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October 5, 2013
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What Don Jon Says About Our Culture, Porn Addiction, and True Intimacy

— Posted by Kenny Miles

 

“You have to lose yourself in another person. It’s a two way thing.” -Julianne Moore, Don Jon

 

Sex sells. And a lot of the sex went into the promotions of the romantic comedy Don Jon, the energetic filmmaking debut from the talented and beloved Joseph Gordon Levitt who wrote, directed, and starred in the movie. From Sundance premiere to the mainstream wide release treatment (an opening weekend in 2400 theaters is a rarity for an indie in this industry).

 

 

The story follows Don (Joseph Gordon Levitt) as a devout Catholic (he lifts weights while repeating Our Father’s and Hail Mary’s) burdened by the routine of his life which includes an addiction to pornography. Amusing side characters including his controlling, “perfect 10” love interest (Scarlet Johansson), his loud mouth, sex obsessed father (Tony Danza in a surprisingly solid comedic role), and his quiet, text message addicted sister (indie ‘It-Girl’ Brie Larson of Short Term 12) provided more layers of depth. However, it is the middle movie twist of Julianne Moore’s involvement as the broken and tender classmate who educates him on how love and life truly function, Don Jon becomes serious.

 

 

Addiction is a serious issue. The studio Relativity did no favors in selling the movie to audiences from the advertisements to even taking the word “addiction” from the original title Don Jon’s Addiction. This might have something to do with its dismal CinemaScore rating of a C+ and portraying the movie as one thing when it is something else. One thing I know as a pollster and working in a box office, movie audiences don’t like the bait and switch.

 

To the studio’s credit, Don Jon is a tough sell. Convincing audiences they want to watch a movie about a man’s private struggle with pornography in the female friendly genre of the romantic comedy was challenging. In an movie era where audiences want safe, familiar, unoriginal, and comfortable, Don Jon doesn’t cater to those desires. As a movie, Don Jon is a toned down, mainstream Shame with a cuddly heart of gold crossed with a lower quality, filthy Silver Linings Playbook. This is difficult for shallow audiences to accept, but savvy audiences can find rewarding.

 

Indie movies which are directed and written by actors tend to be passion projects. What Joseph Gordon Levitt created here was the first very man friendly romantic comedy that I can recall. He also wants to say something to his gender and his generation. The addiction of lust and the instant gratification of objectifying one another isn’t glamorized in a refreshing change of pace for mainstream culture. And a love addiction in a sex saturated world is daunting. The accessibility to porn being seconds away is frustrating. At the core of Don Jon was an honest critique at how porn ruins man’s ability to connect with woman and the self-discovery to overcome an addiction to experience true intimacy.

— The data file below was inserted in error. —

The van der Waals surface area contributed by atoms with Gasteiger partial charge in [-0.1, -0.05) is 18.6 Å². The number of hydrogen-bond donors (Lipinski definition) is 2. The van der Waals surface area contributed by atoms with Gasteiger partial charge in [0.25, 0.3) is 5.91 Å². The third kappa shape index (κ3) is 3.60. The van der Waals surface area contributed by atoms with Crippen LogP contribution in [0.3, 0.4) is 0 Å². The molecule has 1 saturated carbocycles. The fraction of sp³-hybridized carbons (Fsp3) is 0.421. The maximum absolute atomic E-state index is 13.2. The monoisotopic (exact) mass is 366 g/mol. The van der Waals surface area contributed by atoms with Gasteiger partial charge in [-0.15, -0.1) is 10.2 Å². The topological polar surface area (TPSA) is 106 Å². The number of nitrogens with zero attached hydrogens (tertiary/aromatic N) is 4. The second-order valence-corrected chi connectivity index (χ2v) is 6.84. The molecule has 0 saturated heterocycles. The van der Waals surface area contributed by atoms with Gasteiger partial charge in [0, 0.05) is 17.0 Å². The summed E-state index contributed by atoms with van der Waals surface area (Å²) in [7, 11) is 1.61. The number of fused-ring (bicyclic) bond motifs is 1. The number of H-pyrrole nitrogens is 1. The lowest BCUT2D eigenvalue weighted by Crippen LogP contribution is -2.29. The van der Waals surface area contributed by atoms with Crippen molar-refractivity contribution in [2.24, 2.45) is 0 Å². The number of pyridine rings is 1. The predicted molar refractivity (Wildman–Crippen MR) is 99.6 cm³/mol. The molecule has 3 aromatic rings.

Hilarious, heartfelt, raw, and genuine, my sexually saturated generation needs to understand this message preached at the end. It was these thematic implications that were pleasant and reassuring. Many celebrities have their pretentious points of view placed in their movies or in interviews. Sometimes this can alienate viewers who don’t agree with them. However, people need to walk away from with a better understanding of  how porn addicts live a life of connection and intimacy in our sex obsessed culture.

 

 

Don Jon is about a man who decides to ultimately change his bad behavior. We live in an era where people don’t want to take responsibility for their shortcomings and addictions. Yes, taking the first step in the 12 Steps is challenging, but ultimately rewarding. And Don needed to achieve the realization on his own with the assistance of his family, friends, and faith at a cautious distance. After all, the porn effects how he sees the world and interacts within his relationships. For the addict, admitting the fault is a difficult step in life to take. What I think Joseph Gordon Levitt was trying to say was the lack of intimacy in modern day society especially among his generation is rampant. Don Jon obviously isn’t counseling, but it gets people thinking about what they value. And that needs to be the affection and intimacy of others.

 

 

This post was written by :

who has written 245 posts on The Movie Blog

Whether something is overlooked by Hollywood or whatever business trend has captured the Entertainment Industry’s attention, Kenny Miles loves to talk about movies (especially the cultural impact of a film). He covers various aspects of movies including specialty genre films, limited release, independent, foreign language, documentary features, and THE much infamous "awards season." Also, he likes to offer his opinion on the business of film, marketing strategy, and branding. He currently resides in Denver, Colorado and is a member of the Denver Film Critics Society critics group. When he isn’t writing, Kenny channels his passion for interacting with moviegoers (something most movie pundits lack) as a pollster for the market research company CinemaScore and working as floor staff/special events coordinator in the film community. You can follow him on Twitter @kmiles723.

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